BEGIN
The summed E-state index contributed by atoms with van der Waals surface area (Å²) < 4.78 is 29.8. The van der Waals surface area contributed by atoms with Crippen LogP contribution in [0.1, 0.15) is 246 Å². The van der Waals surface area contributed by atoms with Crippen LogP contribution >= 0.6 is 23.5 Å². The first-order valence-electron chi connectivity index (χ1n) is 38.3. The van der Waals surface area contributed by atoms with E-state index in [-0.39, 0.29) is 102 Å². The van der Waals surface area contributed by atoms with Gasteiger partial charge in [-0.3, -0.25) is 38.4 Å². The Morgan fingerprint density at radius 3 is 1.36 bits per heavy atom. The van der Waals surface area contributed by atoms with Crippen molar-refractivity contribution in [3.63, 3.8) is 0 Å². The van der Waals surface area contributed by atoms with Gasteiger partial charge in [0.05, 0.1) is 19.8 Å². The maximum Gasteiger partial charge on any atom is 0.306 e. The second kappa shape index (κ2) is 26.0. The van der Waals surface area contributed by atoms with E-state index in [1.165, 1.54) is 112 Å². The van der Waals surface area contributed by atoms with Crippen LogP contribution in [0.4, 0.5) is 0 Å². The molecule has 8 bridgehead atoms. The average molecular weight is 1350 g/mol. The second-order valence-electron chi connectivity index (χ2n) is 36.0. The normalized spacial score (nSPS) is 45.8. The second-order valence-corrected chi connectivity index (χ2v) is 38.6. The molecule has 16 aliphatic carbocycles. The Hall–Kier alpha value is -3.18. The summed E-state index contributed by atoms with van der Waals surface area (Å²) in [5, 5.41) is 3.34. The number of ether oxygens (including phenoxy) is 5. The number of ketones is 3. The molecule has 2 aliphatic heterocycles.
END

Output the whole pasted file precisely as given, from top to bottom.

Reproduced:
The summed E-state index contributed by atoms with van der Waals surface area (Å²) < 4.78 is 29.8. The van der Waals surface area contributed by atoms with Crippen LogP contribution in [0.1, 0.15) is 246 Å². The van der Waals surface area contributed by atoms with Crippen LogP contribution >= 0.6 is 23.5 Å². The first-order valence-electron chi connectivity index (χ1n) is 38.3. The van der Waals surface area contributed by atoms with E-state index in [-0.39, 0.29) is 102 Å². The van der Waals surface area contributed by atoms with Gasteiger partial charge in [-0.3, -0.25) is 38.4 Å². The Morgan fingerprint density at radius 3 is 1.36 bits per heavy atom. The van der Waals surface area contributed by atoms with Crippen molar-refractivity contribution in [3.63, 3.8) is 0 Å². The van der Waals surface area contributed by atoms with Gasteiger partial charge in [0.05, 0.1) is 19.8 Å². The maximum Gasteiger partial charge on any atom is 0.306 e. The second kappa shape index (κ2) is 26.0. The van der Waals surface area contributed by atoms with E-state index in [1.165, 1.54) is 112 Å². The van der Waals surface area contributed by atoms with Crippen LogP contribution in [0.4, 0.5) is 0 Å². The molecule has 8 bridgehead atoms. The average molecular weight is 1350 g/mol. The second-order valence-electron chi connectivity index (χ2n) is 36.0. The normalized spacial score (nSPS) is 45.8. The second-order valence-corrected chi connectivity index (χ2v) is 38.6. The molecule has 16 aliphatic carbocycles. The Hall–Kier alpha value is -3.18. The summed E-state index contributed by atoms with van der Waals surface area (Å²) in [5, 5.41) is 3.34. The number of ether oxygens (including phenoxy) is 5. The number of ketones is 3. The molecule has 2 aliphatic heterocycles.